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From: Bruno Marchal <marchal.domain.name.hidden>

Date: Thu, 9 Jun 2005 11:34:07 +0200

Le 09-juin-05, à 01:19, Jonathan Colvin a écrit :

*> I don't believe in observers, if by "observer" one means to assign
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*> special
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*> ontological status to mental states over any other arrangement of
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*> matter.
*

I don't believe in matters, if by "matters" one means to assign special

ontological status to some substance, by which it is mean (Aristotle)

anything entirely determined by its parts.

*> This is similar to the objection to the classic interpretation of QM,
*

*> whereby an "observation" is required to collapse the WF (how do you
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*> define
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*> "observer"?..a rock?..a chicken?..a person?).
*

Yes, but Everett did succeed his explanation of the apparent collapse

by defining an observer by "just" classical memory machine.

*>
*

*> But this was in response to a comment that "it was time to get serious
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*> about
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*> observer-moments". An observer is such a poorly defined and nebulous
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*> thing
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*> that I don't think one can get serious about it.
*

My definition is that an observer is a universal (Turing) machine. With

Church's thesis we can drop the "Turing" qualification.

Actually an observer is a little more. It is a sufficiently "rich"

universal machine.

To be utterly precise (like in my thesis) an observer is a lobian

machine, by which I mean any machine which is able to prove "ExP(x) ->

Provable("ExP(x))" for any decidable predicate P(x). ExP(x) means

there is a natural number x such that P(x), and "provable" is the

provability predicate studied by Godel, Lob and many others.

But then I need to explain more on the provability logic to explain the

nuances between the scientist machine, the knowing machine, the

observing machine, etc. You can look at my sane paper for an overview.

*> I'd note that your
*

*> definition is close to being circular.."an observer is something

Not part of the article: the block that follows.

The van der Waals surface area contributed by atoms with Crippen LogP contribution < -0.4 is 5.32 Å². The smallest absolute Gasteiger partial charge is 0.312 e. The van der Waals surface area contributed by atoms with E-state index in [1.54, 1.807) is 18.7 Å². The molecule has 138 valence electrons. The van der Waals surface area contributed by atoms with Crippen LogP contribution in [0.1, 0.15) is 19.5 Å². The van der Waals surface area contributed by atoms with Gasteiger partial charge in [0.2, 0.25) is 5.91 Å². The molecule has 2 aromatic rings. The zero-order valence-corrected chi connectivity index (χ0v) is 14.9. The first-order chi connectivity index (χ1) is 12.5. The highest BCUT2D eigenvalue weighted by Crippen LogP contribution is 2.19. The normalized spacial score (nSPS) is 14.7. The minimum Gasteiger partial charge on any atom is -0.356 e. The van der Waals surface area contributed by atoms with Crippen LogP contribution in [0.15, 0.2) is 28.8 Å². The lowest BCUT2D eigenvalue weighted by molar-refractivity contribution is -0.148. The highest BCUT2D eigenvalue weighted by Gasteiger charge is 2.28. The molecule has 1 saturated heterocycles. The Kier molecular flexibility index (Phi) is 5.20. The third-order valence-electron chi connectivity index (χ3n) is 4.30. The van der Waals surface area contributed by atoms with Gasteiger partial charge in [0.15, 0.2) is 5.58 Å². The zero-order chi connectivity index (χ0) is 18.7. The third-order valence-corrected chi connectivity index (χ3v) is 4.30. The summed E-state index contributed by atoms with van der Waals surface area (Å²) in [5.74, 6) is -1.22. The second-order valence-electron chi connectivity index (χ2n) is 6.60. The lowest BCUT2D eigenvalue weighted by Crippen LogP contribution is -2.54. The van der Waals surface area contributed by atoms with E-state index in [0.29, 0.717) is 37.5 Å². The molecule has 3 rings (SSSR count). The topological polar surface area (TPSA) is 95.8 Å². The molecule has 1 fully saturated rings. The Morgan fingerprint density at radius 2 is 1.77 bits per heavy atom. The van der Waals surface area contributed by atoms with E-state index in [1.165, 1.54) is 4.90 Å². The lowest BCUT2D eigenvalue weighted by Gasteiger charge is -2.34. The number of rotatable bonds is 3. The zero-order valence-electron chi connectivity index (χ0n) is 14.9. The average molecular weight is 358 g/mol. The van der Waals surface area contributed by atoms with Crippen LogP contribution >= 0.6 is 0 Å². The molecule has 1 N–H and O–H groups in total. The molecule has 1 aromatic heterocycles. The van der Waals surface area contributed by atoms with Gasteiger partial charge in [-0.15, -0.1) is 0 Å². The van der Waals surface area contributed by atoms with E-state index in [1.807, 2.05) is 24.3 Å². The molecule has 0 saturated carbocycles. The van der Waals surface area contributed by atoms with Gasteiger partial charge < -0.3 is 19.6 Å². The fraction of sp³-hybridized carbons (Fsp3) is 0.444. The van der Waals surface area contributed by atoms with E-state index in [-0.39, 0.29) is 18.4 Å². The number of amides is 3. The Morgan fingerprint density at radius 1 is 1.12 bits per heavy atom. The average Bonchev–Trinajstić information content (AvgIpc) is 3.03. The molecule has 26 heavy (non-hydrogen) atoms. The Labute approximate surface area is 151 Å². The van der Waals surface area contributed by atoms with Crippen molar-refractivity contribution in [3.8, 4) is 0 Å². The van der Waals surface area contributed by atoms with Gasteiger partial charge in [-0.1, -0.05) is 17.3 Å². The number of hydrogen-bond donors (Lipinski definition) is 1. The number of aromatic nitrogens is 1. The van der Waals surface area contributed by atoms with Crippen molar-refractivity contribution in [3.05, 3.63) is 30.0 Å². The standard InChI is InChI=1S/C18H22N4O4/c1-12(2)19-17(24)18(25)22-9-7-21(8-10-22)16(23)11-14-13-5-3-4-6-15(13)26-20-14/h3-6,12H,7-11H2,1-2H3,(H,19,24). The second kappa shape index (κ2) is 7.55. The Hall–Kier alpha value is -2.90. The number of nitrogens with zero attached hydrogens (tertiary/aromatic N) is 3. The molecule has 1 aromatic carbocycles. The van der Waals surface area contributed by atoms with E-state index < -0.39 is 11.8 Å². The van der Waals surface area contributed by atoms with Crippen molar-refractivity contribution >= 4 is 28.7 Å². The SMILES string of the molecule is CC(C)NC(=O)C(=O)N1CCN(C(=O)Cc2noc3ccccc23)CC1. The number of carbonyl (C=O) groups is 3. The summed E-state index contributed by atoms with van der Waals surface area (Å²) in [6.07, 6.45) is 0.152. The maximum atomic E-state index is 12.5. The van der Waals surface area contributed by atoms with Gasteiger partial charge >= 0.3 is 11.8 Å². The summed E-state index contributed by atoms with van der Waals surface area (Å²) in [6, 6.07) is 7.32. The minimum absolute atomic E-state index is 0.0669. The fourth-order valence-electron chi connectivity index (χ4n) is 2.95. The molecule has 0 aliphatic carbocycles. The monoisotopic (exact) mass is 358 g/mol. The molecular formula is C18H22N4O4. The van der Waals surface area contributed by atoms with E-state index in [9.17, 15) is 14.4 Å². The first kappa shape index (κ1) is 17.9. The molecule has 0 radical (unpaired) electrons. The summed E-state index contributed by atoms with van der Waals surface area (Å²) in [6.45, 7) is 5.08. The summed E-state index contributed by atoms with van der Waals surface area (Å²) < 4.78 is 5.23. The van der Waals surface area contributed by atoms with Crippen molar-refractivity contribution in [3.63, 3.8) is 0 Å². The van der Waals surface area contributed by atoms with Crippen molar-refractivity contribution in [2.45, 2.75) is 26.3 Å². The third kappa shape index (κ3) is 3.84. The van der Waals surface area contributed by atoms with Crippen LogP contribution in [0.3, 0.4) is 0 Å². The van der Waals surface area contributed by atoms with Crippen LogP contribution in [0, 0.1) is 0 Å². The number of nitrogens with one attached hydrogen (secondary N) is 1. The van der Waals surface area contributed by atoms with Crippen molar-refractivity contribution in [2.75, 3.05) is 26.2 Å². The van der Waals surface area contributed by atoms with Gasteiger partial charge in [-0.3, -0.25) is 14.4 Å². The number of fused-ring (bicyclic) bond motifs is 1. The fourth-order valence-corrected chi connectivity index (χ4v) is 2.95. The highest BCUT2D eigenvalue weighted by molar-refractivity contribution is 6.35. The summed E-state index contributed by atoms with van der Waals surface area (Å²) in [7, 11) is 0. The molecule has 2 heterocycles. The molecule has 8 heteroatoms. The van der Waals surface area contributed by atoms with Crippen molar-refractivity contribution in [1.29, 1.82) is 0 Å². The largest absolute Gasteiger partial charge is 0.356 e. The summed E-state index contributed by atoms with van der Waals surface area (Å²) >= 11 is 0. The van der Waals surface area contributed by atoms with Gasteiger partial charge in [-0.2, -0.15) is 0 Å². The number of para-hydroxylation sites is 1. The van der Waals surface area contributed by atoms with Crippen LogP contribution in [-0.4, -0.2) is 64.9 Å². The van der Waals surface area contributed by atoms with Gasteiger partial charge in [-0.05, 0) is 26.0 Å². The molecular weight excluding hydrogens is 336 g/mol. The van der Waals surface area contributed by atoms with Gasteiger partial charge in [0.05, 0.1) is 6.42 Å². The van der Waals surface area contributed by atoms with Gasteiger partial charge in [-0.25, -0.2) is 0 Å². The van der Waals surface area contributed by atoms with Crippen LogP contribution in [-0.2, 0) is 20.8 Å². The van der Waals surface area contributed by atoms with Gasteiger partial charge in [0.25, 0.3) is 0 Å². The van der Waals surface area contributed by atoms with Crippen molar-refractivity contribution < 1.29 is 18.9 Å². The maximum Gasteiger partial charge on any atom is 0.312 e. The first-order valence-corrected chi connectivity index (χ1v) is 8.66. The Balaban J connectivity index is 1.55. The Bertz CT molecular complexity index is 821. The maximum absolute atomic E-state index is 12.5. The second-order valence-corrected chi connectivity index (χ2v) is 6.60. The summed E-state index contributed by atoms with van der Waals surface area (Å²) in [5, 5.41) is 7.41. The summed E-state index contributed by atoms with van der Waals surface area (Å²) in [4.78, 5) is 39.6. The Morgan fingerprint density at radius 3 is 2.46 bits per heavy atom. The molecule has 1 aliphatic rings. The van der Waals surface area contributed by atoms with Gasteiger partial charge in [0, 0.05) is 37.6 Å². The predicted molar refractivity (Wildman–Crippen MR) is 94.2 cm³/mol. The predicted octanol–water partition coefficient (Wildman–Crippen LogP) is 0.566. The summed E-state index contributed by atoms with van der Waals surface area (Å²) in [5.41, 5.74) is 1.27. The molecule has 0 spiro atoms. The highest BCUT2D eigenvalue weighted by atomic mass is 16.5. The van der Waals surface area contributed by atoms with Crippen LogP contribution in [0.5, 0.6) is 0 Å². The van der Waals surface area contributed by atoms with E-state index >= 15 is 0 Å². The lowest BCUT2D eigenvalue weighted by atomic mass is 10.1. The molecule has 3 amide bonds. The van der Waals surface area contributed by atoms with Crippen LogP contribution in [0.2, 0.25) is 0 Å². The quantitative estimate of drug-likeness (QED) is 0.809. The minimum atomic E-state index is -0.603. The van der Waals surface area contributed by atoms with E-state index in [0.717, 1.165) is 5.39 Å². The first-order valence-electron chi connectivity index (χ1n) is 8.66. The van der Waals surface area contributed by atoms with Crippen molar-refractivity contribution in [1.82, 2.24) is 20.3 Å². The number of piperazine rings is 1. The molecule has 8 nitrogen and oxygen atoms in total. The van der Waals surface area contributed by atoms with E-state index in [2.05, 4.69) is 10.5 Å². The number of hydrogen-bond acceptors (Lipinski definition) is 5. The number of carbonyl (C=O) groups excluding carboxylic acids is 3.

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*> sufficiently similar to me that I might think I could have been it".
*

*> But how
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*> do we decide what is "sufficient"? The qualities you list
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*> (consciousness,
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*> perception etc) are themselves poorly defined or undefinable.
*

Consciousness can be considered as a first person view of the result of

an automatic bet on the existence of a model (in the logician sense) of

oneself. From this we can explain why "consciousness" is not

representable in the language of a machine. And consciousness get a

role: self-speeding up oneself relatively to our most probable

computational histories.

It should develop in all self-moving mechanical entity.

I define variant of "first person view" by applying Theaetetus'

definition of knowledge (and "popperian" variants) on the Godel

self-referential provability predicate.

Perhaps you could try to tell me what do you mean by "matter?"

Bruno

http://iridia.ulb.ac.be/~marchal/

Received on Thu Jun 09 2005 - 05:43:24 PDT

Date: Thu, 9 Jun 2005 11:34:07 +0200

Le 09-juin-05, à 01:19, Jonathan Colvin a écrit :

I don't believe in matters, if by "matters" one means to assign special

ontological status to some substance, by which it is mean (Aristotle)

anything entirely determined by its parts.

Yes, but Everett did succeed his explanation of the apparent collapse

by defining an observer by "just" classical memory machine.

My definition is that an observer is a universal (Turing) machine. With

Church's thesis we can drop the "Turing" qualification.

Actually an observer is a little more. It is a sufficiently "rich"

universal machine.

To be utterly precise (like in my thesis) an observer is a lobian

machine, by which I mean any machine which is able to prove "ExP(x) ->

Provable("ExP(x))" for any decidable predicate P(x). ExP(x) means

there is a natural number x such that P(x), and "provable" is the

provability predicate studied by Godel, Lob and many others.

But then I need to explain more on the provability logic to explain the

nuances between the scientist machine, the knowing machine, the

observing machine, etc. You can look at my sane paper for an overview.

Consciousness can be considered as a first person view of the result of

an automatic bet on the existence of a model (in the logician sense) of

oneself. From this we can explain why "consciousness" is not

representable in the language of a machine. And consciousness get a

role: self-speeding up oneself relatively to our most probable

computational histories.

It should develop in all self-moving mechanical entity.

I define variant of "first person view" by applying Theaetetus'

definition of knowledge (and "popperian" variants) on the Godel

self-referential provability predicate.

Perhaps you could try to tell me what do you mean by "matter?"

Bruno

http://iridia.ulb.ac.be/~marchal/

Received on Thu Jun 09 2005 - 05:43:24 PDT

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